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Published: Thursday, 4/11/2013

Denver firm to run Head Start on interim basis as bids are considered

BY NOLAN ROSENKRANS
BLADE STAFF WRITER
Rev. Donald Perryman, EOPA board chairman, left, says the loss of the Head Start contract would transform the agency but not shut it down. Rev. Donald Perryman, EOPA board chairman, left, says the loss of the Head Start contract would transform the agency but not shut it down.
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A Denver company will run Head Start in Lucas County while the federal government conducts a second round of bids, a serious blow to the Toledo community action agency that currently runs the early childhood education program.

The Economic Opportunity Planning Association of Greater Toledo's $13 million Head Start grant runs out June 30.

When the grant ends, the Community Development Institute will serve as an interim provider while the U.S. Department of Health and Human Services solicits local applicants for the grant.

The local grant was one of dozens that HHS put up for competition for the first time, but the department announced last week that none of the local applicants, which included EOPA and Toledo Public Schools, had submitted bids that met their standards.

The Head Start grant constitutes the bulk of EOPA's $19.5 million budget.

The loss of the grant would transform the agency but would not shut it down, said the Rev. Donald Perryman, EOPA board chairman.

“We are more than just Head Start, [and the loss of the grant] would not cause us to close our doors,” Mr. Perryman said. “We have a mission to support and empower the most vulnerable children and families [in Toledo], and we will continue to do that.”

The loss of Head Start was a surprise to Mr. Perryman, who said EOPA has not been given formal notice by HHS and had been prepared to run the program through 2014.

“We certainly don't think it's necessary to bring an out-of-town company to run Head Start,” Mr. Perryman said.

Yvette Sanchez Fuentes, director of the Office of Head Start, said a new bid opportunity would likely be announced by the end of spring.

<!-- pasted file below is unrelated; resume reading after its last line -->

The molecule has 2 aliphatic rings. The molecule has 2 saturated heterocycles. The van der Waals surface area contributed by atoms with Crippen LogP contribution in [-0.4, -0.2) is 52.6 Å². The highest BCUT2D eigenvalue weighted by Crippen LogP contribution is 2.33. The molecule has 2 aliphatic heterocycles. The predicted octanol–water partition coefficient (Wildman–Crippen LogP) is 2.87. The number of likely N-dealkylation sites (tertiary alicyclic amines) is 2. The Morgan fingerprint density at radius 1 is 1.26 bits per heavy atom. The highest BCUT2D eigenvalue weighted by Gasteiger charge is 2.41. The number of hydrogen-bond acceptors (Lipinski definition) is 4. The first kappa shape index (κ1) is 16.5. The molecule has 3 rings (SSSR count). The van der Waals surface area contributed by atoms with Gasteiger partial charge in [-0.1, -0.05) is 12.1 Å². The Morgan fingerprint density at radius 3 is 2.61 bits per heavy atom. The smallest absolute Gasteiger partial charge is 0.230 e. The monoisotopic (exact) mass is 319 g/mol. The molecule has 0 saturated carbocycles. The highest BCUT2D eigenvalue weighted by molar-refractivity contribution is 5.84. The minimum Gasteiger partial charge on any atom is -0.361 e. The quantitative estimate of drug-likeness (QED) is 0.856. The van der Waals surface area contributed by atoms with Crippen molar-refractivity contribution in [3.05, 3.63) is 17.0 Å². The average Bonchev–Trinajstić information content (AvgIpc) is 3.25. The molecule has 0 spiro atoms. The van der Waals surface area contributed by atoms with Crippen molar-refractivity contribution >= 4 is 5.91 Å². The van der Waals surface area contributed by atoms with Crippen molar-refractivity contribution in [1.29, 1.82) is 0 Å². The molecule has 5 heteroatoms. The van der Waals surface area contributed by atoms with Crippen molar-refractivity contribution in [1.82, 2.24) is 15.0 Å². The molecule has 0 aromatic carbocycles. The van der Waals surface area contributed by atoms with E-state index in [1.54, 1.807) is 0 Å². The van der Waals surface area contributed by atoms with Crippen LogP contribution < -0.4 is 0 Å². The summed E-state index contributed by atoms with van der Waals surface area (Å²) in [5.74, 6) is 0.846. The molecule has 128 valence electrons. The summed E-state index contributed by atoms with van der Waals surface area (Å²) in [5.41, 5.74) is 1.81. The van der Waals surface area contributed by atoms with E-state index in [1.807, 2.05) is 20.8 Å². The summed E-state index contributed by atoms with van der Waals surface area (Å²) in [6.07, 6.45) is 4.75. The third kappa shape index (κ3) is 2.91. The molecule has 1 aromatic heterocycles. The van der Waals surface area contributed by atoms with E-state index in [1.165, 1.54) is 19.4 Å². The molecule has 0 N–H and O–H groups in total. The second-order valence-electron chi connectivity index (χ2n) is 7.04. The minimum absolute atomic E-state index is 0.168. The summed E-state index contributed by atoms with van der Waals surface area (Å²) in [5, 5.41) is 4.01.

While EOPA and TPS can reapply for the grant, Ms. Sanchez Fuentes said the department wants to see if additional organizations have interest in running the program.

“We want to see if we can get more competition,” she said.

The Community Development Institute contracts with the HHS' Administration for Children and Families to serve as interim-provider for Head Start programs when a grant recipiant’s responsibilities end, either voluntarily or by federal requirement.

Ms. Sanchez Fuentes said CDI runs 34 Head Start programs.

She said CDI will negotiate with EOPA about possible use of current sites; EOPA leases several TPS properties for much of its Head Start program.

The end of EOPA's grant will place the future of the agency's more than 300 Head Start employees in flux. Employment with CDI is not guaranteed, according to its Web site, and all current Head Start workers will have to compete for jobs.

Head Start staff are represented by the Ohio Association of Public School Employees. Attempts to reach an OAPSE representative on Wednesday were unsuccessful.

While Ms. Sanchez Fuentes could not give specific reasons why neither TPS nor EOPA won the grant, she said her office did not have confidence any of the local applicants could provide the high quality of services they required.

Unsuccessful bidders received letters Wednesday that include critiques of their applications by the review panel. Ms. Sanchez Fuentes said she hoped the Toledo agencies that didn't win the grant would use those notes if they decide to apply again.

In December, 2011, EOPA learned that it was among 125 Head Start grant recipients that did not meet “quality thresholds,” and would have to compete for the first time to retain the program.

The news threw the agency into turmoil. Chief Executive Officer James Powell was fired and other administrators left.

The school district's entrance into the bid competition brought acrimony between the organizations.

Last week, HHS announced it was entering negotiations with 160 potential grant winners; there are more winners than previous grants because the department split some of them up among organizations. Final grant recipients will be announced in July, once negotiations are complete.

Lucas County's Head Start grant was among about 5 percent across the nation that had no qualified bidder.

Mr. Perryman said EOPA will apply for the Head Start grant in the next bidding round. He said he hoped a community collaborative could form to bid on the grant, including EOPA and TPS. Attempts to develop a similar relationship during the first round fizzled.

Contact Nolan Rosenkrans at: nrosenkrans@theblade.com 419-724-6086, or on Twitter @NolanRosenkrans.



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